Study Finds That Migraine Drug Can Ease The Severest Of Facial Pain

by Medindia Content Team on  May 20, 2006 at 12:32 PM Drug News   - G J E 4
Study Finds That Migraine Drug Can Ease The Severest Of Facial Pain
A new study in Japan has found migraine medication sumatriptan, known by the brand names Imitrex or Imigran, can provide relief for pain due to trigeminal neuralgia up to eight hours.

Now researchers have found that a migraine medication could provide relief for people who suffer from, trigeminal neuralgia. Researchers had injected the drug and found it produced rapid and significant pain relief without serious adverse reactions.

Pain experienced with trigeminal neuralgia that affects the nerves in the face, sometimes known as tic douloureux, comes in lightning-like stabs that radiate from the angle of the jaw to the front of the face. The shocks are momentary but can repeat for several seconds. Paroxysms may last for hours, and then subside for long periods. This pain is often considered as one of the severest pains. Compression of the root of the trigeminal nerves by an artery is thought to cause trigeminal neuralgia.

Dr Akifumi Kanai and colleagues from Kitasato University School of Medicine explained this in the journal of Headache. The team led by Dr Kanai's examined the possible effectiveness of a subcutaneous injection of sumatriptan compared with saline in the treatment of trigeminal neuralgia in 24 patients. According to investigators, it was found to significantly decrease pain scores on a 0-10 scale from 8.3 to 2.4, according to the investigators. Pain scores did not change with placebo injection. Twenty patients described their pain as moderately or slightly better after sumatriptan treatment as compared with only one patient after being injected with saline injection. The analgesic effect of sumatriptan lasted for 1 to 20 hours, averaging 7.9 hours overall.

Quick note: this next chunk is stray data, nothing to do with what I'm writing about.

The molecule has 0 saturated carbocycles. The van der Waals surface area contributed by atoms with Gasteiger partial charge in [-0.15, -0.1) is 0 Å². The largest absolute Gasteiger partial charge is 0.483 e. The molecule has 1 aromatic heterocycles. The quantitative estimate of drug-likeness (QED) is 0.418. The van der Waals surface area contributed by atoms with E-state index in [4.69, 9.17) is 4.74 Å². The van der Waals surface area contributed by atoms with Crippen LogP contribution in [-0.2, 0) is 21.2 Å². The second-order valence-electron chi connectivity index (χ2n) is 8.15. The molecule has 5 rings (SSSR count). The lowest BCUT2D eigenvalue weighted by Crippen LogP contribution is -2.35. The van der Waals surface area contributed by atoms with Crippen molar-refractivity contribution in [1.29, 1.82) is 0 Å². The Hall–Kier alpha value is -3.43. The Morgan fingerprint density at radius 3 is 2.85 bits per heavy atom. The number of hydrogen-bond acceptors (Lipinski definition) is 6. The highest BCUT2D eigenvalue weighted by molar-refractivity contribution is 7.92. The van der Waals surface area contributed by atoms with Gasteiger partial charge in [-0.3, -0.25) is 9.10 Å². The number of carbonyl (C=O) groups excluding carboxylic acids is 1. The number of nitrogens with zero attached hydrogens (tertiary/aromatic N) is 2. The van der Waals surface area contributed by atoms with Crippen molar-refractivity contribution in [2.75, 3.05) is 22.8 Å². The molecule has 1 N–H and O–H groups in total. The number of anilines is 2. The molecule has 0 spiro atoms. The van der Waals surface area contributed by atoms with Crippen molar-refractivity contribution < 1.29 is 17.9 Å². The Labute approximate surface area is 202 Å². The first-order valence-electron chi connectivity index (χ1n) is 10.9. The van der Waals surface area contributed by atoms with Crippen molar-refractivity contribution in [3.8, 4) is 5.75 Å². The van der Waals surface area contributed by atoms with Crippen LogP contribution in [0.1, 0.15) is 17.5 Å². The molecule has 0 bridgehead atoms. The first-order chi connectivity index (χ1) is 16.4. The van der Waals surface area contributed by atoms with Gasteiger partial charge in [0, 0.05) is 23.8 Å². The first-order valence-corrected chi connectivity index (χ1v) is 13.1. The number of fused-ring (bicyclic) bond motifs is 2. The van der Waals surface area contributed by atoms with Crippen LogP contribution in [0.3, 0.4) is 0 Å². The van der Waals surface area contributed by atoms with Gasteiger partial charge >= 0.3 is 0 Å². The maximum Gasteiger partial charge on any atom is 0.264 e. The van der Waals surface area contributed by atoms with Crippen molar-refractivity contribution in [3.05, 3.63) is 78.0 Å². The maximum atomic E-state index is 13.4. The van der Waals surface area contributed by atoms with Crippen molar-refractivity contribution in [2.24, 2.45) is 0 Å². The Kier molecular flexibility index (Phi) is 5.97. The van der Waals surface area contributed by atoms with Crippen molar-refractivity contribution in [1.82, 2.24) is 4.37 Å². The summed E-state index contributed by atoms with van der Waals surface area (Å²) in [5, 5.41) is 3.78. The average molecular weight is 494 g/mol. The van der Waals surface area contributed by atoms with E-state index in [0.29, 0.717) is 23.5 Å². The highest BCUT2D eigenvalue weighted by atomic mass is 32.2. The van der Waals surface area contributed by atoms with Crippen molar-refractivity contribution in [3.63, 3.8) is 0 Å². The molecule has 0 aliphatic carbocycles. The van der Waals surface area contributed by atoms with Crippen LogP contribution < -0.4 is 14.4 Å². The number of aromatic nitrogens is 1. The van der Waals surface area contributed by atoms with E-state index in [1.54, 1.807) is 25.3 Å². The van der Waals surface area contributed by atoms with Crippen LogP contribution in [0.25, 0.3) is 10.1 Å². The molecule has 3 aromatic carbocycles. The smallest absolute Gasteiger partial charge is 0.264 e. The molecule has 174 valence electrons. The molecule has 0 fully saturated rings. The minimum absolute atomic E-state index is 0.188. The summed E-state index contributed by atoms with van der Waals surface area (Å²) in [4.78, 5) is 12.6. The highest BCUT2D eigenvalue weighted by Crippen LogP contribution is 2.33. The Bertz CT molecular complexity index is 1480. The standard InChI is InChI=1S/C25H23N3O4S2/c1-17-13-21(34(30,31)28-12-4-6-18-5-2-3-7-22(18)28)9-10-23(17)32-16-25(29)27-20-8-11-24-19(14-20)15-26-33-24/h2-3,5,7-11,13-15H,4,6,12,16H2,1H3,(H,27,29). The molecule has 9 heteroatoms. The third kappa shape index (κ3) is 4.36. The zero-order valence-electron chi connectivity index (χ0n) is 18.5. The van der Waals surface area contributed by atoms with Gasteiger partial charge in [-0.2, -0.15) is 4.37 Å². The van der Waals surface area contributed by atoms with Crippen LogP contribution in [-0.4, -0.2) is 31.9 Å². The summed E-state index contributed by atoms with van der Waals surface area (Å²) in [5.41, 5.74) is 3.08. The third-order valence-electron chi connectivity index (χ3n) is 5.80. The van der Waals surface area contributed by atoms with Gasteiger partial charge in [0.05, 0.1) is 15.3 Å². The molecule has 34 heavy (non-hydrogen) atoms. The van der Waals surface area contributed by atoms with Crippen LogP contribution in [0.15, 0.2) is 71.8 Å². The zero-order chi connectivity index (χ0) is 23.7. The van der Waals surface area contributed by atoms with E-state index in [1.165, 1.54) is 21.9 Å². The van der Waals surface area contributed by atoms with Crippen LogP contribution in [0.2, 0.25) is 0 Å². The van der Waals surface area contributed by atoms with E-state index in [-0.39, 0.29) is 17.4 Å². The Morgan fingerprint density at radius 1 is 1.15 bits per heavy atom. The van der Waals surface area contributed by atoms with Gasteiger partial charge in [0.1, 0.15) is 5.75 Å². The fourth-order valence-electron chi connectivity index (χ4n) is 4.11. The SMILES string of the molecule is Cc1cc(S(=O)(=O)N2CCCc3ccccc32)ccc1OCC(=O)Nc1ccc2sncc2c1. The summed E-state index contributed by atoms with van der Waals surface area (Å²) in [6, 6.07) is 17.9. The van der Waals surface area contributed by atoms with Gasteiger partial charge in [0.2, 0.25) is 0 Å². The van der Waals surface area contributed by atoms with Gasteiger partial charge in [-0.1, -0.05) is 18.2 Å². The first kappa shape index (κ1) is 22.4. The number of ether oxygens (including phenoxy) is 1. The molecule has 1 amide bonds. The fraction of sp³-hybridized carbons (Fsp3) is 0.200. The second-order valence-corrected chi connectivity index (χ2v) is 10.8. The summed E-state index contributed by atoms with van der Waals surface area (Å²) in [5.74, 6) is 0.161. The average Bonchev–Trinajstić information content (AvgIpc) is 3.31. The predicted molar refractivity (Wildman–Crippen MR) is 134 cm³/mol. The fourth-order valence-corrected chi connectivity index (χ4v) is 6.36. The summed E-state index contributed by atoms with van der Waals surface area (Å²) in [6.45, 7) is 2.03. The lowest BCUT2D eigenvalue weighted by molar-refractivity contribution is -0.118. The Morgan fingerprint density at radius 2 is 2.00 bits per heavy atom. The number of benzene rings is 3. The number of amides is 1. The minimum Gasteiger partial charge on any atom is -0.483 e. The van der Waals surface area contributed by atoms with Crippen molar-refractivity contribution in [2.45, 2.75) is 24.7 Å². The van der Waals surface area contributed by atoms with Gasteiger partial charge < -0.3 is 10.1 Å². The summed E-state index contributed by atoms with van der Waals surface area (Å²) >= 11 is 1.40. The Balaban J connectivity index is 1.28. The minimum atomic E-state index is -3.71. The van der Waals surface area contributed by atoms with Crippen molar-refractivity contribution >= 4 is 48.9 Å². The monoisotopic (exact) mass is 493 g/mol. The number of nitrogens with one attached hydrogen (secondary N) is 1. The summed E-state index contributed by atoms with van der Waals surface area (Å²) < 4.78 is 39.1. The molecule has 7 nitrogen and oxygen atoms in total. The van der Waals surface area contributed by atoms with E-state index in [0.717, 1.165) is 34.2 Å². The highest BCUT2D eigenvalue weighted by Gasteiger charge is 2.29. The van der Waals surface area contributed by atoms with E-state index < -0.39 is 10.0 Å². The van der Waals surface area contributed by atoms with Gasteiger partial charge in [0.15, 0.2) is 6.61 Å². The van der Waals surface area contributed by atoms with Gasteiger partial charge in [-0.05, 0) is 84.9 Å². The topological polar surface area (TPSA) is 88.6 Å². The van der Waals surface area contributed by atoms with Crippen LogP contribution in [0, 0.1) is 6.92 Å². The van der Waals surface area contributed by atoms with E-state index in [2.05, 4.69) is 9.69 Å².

Dr Julio Pascual of University Hospital in Salamanca, Spain, in his editorial explained that the rapid onset of relief is plus, but subcutaneous injections that should be given at least twice a day would be a drawback. He went to suggest that sumatriptan might be ideal as short-term treatment until oral drugs begin to work, or as rescue treatment. He also stated that he would like to see if other "triptans" that can be delivered orally or by nasal spray would work for trigeminal neuralgia.


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